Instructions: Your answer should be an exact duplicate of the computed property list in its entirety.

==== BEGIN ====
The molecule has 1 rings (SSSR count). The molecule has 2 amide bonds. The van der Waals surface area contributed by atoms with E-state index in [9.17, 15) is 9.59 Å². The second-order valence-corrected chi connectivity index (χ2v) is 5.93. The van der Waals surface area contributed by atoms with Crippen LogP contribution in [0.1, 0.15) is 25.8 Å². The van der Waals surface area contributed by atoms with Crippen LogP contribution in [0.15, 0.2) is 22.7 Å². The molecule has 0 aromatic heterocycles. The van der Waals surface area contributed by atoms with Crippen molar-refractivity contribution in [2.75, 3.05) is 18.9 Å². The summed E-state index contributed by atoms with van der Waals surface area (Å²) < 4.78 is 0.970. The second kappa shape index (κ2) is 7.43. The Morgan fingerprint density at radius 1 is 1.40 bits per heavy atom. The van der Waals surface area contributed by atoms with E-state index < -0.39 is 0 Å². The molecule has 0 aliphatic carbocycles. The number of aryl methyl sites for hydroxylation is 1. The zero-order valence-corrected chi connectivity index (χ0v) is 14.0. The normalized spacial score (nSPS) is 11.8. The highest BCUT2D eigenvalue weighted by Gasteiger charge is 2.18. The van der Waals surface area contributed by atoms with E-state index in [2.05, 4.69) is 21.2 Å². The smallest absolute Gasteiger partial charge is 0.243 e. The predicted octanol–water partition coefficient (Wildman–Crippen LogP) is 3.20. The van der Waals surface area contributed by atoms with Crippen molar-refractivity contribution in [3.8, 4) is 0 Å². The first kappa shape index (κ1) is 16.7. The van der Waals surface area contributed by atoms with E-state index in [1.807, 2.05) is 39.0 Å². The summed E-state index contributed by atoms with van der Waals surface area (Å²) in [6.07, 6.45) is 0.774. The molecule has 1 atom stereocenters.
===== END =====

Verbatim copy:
The molecule has 1 rings (SSSR count). The molecule has 2 amide bonds. The van der Waals surface area contributed by atoms with E-state index in [9.17, 15) is 9.59 Å². The second-order valence-corrected chi connectivity index (χ2v) is 5.93. The van der Waals surface area contributed by atoms with Crippen LogP contribution in [0.1, 0.15) is 25.8 Å². The van der Waals surface area contributed by atoms with Crippen LogP contribution in [0.15, 0.2) is 22.7 Å². The molecule has 0 aromatic heterocycles. The van der Waals surface area contributed by atoms with Crippen molar-refractivity contribution in [2.75, 3.05) is 18.9 Å². The summed E-state index contributed by atoms with van der Waals surface area (Å²) < 4.78 is 0.970. The second kappa shape index (κ2) is 7.43. The Morgan fingerprint density at radius 1 is 1.40 bits per heavy atom. The van der Waals surface area contributed by atoms with E-state index < -0.39 is 0 Å². The molecule has 0 aliphatic carbocycles. The number of aryl methyl sites for hydroxylation is 1. The zero-order valence-corrected chi connectivity index (χ0v) is 14.0. The normalized spacial score (nSPS) is 11.8. The highest BCUT2D eigenvalue weighted by Gasteiger charge is 2.18. The van der Waals surface area contributed by atoms with E-state index in [2.05, 4.69) is 21.2 Å². The smallest absolute Gasteiger partial charge is 0.243 e. The predicted octanol–water partition coefficient (Wildman–Crippen LogP) is 3.20. The van der Waals surface area contributed by atoms with Crippen molar-refractivity contribution in [3.8, 4) is 0 Å². The first kappa shape index (κ1) is 16.7. The van der Waals surface area contributed by atoms with E-state index in [1.807, 2.05) is 39.0 Å². The summed E-state index contributed by atoms with van der Waals surface area (Å²) in [6.07, 6.45) is 0.774. The molecule has 1 atom stereocenters.